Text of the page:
I’m sorry I didn’t weigh in earlier, I am running around and haven’t had the best connections down here at FFL.

My suggestion to @EmilyC was that we get back to a core concept that started this whole community, “You are not alone.” And that we have an initiative that focuses on two primary issues:

  1. With the migration we lost at least some of the strong personal connection we had on the old site. We lost touch with friends. And most of all we couldn’t really see each other’s “Stories” (more on stories later).

  2. We underserve our community. There are 30 million people in the US with diabetes and another 80-90 million with pre-diabetes. Only a tiny, tiny fraction are here.

So I proposed to Emily a two pronged approach, first that we address the personal connection issues by series of initiatives all tied to building us into a stronger community

  • Telling each other our “stories,” it helps us know each other, creates personal connections and build the community.
  • A series of joint “projects.” Perhaps collecting our “stories” and publishing them. An art project, maybe another poetry project, maybe a series of videos.
  • A “DiaBuddies” program to let people make connections with 2-10 other “friends” and form a private social circle to take on individual goals and to provide direct support to each other. Goals can be varied, weight loss, feeling happier etc.
  • All aimed at bringing us together and not feeling alone.

The second part is to take on a theme from “You are not alone.” Hopefully to engage much more of the type 2 audience who aren’t here in the proportion I might expect. And I have this hypothesis, that many people with T2 feel stigma and blame about their condition and don’t want to reach out for support because of that. So I’ve suggested that we take on the stigma and blame that many of us feel about our diabetes. And in this I would suggest we take on a broader activity to reach out beyond our community and hopefully broaden and deepen the community here. To do that

  • I’d like to work to create a “meme,” a concept and a thought that can propagate through the DOC.
  • A series of invited live interviews to talk about these stigma and blame
  • A series of invited topic posts and led discussions on the topic
  • Having (at least) some of our community help share this “meme” and enlist the broader DOC.
  • A series of community efforts to develop a “single voice” to combat misconceptions that lead to society placing blame and social stigma on diabetes.

These were just some of the ideas I had. I would really like to get feedback. Are these ideas bogus? Are there other things we should do?


Hi @Brian_BSC. About your Series of Joint Projects: at another time, I suggested to Emily that …“we could publish a book, which would have two parts. We could take some favorite poems and blogs from the old TuD for one part, and ask members to submit new poems and blogs for the other, new TuD part. If it were a real book, that is not an e-book, our artists could illustrate it, although e-books do publish front and back covers, which our artists could create.” I kind of like the idea of connecting the old and new TuDiabetes, but anyway, I like the idea of a series of projects.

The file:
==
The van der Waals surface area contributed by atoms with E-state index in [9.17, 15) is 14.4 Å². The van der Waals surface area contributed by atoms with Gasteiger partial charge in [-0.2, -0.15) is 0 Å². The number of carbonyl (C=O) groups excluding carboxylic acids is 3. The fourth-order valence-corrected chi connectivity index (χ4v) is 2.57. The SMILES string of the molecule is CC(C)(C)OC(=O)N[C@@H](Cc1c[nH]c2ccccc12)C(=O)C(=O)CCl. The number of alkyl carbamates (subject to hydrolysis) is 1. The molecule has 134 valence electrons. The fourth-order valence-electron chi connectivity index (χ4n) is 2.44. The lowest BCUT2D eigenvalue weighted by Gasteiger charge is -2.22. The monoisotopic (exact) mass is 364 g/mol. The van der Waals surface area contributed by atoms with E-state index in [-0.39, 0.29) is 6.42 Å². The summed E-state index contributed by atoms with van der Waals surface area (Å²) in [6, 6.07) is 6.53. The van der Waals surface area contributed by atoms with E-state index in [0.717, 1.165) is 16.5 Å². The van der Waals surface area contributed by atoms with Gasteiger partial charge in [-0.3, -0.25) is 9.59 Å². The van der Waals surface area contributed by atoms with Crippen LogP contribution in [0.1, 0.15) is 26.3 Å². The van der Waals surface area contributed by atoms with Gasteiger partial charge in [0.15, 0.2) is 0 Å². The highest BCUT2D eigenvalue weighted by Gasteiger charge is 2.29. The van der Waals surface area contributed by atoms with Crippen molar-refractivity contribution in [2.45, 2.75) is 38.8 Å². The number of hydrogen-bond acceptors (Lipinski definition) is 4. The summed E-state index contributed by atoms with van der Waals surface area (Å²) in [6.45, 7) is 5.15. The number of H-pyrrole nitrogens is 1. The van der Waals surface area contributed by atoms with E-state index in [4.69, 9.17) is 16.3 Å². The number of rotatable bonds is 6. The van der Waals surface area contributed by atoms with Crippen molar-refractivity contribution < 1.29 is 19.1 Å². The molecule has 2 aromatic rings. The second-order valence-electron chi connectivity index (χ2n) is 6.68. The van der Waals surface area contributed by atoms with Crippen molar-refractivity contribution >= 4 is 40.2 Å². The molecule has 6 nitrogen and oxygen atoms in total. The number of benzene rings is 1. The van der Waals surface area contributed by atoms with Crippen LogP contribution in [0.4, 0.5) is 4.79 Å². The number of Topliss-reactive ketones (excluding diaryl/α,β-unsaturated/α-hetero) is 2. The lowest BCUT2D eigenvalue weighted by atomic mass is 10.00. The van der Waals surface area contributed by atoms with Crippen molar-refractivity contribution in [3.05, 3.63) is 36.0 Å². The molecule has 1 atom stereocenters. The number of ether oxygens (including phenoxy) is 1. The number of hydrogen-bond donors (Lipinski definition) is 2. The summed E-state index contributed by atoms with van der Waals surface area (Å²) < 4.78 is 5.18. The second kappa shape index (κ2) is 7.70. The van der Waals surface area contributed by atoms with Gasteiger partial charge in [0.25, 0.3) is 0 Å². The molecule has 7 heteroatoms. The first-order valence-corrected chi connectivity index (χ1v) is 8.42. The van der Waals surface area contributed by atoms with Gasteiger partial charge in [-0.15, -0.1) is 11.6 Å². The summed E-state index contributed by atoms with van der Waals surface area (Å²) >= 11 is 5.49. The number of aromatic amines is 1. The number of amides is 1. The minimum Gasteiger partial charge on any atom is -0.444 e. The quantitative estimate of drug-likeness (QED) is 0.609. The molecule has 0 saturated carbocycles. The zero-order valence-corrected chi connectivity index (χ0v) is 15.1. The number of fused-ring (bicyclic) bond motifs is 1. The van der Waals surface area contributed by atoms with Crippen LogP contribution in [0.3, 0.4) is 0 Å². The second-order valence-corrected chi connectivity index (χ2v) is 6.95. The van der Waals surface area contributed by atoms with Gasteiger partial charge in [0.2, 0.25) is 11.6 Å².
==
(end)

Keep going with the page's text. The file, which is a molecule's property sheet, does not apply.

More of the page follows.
I think the old site seemed so much friendlier because we could talk to friends on our Profile Pages. In fact, I think that feature was incredibly important, and it is really missed, at least by me. I wonder if there is any way to get that ability installed on our current Profile Pages? Thanks for reading.


I was thinking last night about the art projects we’ve had here. When I joined, it really impressed me that we had such a strong connection to art, and valued deeply how creating art helps us cope with a chronic condition. The very first private message I got was from someone named Manny Hernandez, he was commenting on some quilt photos I’d posted and he asked me if I’d ever be interested in making one to use as a prize for a competition we might have here (@askmanny learned quickly to ASK and “go for the no” as he recently called it). I quickly became friend with @Judith_in_Portland, another artist, and enjoyed the graphics from @Andreina_Davila that graced our pages. Around this time, the “Word in Your Hand” video was being made, and “Diabetes Supplies Art”.

I love all the ideas you have Brian, really we could lead the #DOC in type2 awareness and liberation. I know this a personal goal of yours and I fully support you.

Let’s go team!!!


I feel like everybody knows my story as I say the same things over and over again. I like stories. I think I was pretty open-minded about the transition and it met my expectations. It seems like there’s still plenty of friendliness, people typing (((hugs))) and that sort of thing. It still often seems to be much of what goes on in the Chatroom which I peek in on every once in a while too. I am sad that some folks chose the “shift” as a moment to leave but it’s a free country. I think I may have spotted some of them on other sites but am too lazy to get involved in another online community right now. Maybe when I retire in uh, 25-40 years.